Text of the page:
It was business as usual at L&B Services LLC until about five years ago. The directional boring and drilling company U.S. veteran John Lorenz started after retiring in 2001 from the Navy had stayed busy installing underground utilities for clients like City Utilities of Springfield.
Then, more electric vehicles started showing up on the road, and calls started coming in fast. Contractors for Tesla and Electrify America needed L&B’s expertise to avoid damaging parking lots as they installed charging stations.
Directional boring, L&B’s specialty, “is a noninvasive way of installing underground utilities without having to tear things up,” Lorenz says.
The Big Idea
When Lorenz realized L&B had the technology and the right team of construction workers and licensed electricians to both install and service electric vehicle charging stations, the idea for Dynamic EV Charging came to him too.
With Larry Schmitt, the retired CEO/co-owner of The Track Family Fun Parks and Silver Dollar City executive, and Barry Davis, former product launch engineer for SRC Holdings Corp., Lorenz soon had the partners to power L&B’s new division. “We worked five days a week, 12 hours a day, researching the entire industry,” he says.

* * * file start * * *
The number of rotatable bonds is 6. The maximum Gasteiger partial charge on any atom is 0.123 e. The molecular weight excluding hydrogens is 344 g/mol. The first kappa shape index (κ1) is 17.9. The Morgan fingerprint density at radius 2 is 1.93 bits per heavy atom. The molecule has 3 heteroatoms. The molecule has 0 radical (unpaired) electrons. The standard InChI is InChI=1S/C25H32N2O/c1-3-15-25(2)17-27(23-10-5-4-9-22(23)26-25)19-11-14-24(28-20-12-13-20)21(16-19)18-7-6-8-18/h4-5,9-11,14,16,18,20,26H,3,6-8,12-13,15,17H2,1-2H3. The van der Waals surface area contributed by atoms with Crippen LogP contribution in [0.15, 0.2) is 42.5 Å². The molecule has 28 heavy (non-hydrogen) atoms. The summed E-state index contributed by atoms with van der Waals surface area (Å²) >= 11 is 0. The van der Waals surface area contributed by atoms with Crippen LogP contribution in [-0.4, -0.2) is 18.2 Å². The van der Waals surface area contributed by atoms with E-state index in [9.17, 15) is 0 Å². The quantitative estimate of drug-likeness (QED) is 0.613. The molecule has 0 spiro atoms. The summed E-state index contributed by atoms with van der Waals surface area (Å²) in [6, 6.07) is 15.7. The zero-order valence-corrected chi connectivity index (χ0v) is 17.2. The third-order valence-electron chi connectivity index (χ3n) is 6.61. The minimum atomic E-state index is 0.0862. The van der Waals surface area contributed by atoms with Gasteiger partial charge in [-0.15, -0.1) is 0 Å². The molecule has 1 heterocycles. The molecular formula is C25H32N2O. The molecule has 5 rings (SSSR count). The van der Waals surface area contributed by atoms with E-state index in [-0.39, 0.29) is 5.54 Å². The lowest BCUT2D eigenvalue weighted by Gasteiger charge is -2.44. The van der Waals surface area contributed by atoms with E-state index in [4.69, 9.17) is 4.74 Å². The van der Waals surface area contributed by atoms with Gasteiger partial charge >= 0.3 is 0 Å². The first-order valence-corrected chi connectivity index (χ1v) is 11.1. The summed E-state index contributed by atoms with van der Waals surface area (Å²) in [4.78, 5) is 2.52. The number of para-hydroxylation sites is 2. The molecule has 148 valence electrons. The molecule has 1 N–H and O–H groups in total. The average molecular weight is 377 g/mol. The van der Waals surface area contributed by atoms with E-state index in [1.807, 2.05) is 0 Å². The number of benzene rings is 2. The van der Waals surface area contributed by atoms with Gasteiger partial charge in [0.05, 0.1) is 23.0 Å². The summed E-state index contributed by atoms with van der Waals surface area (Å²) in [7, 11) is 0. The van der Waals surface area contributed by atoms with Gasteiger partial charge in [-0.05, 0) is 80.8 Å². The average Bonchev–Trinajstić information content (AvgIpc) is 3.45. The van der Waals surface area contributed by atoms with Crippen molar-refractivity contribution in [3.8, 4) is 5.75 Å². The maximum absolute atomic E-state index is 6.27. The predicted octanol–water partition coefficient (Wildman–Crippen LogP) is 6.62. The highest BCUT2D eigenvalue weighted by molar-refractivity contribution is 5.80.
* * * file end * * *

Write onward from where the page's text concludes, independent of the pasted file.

They learned that an estimated 125 million electric vehicles could be on streets and highways globally by 2030, despite a lack of charging stations that gives drivers what’s called “charging anxiety,” Lorenz says. The team also found out that existing stations were often out of order. Suppliers wanted to work with a company with electricians that could get projects done on time.
The Learning Curve
Demand for the company’s services was real, yet so were supply issues after the COVID-19 pandemic hit. Even in 2021, it took the business up to a year to receive orders of electrical panels and transformers. So, in May 2022, Dynamic EV Charging made “some massive purchases,” Lorenz says, preordering “everything we could use.”
That investment paid off. When National Electric Vehicle Infrastructure Formula Program grants became available for public charging stations and tax credits were offered to electric vehicle buyers, Dynamic EV Charging was ready.
The company made $1.1 million its first year, Lorenz says, but he expects $6 million this year. The team has partnered with seven manufacturers and installed stations in homes, apartment complexes, car dealerships and Branson’s Tanger Outlets. Soon, Missouri State University and Missouri State Parks will have public stations.
For Lorenz, the future itself gives him a charge: “I tell you, I look forward to coming to work every day. There’s a new challenge on the horizon every single day, if not two or three.”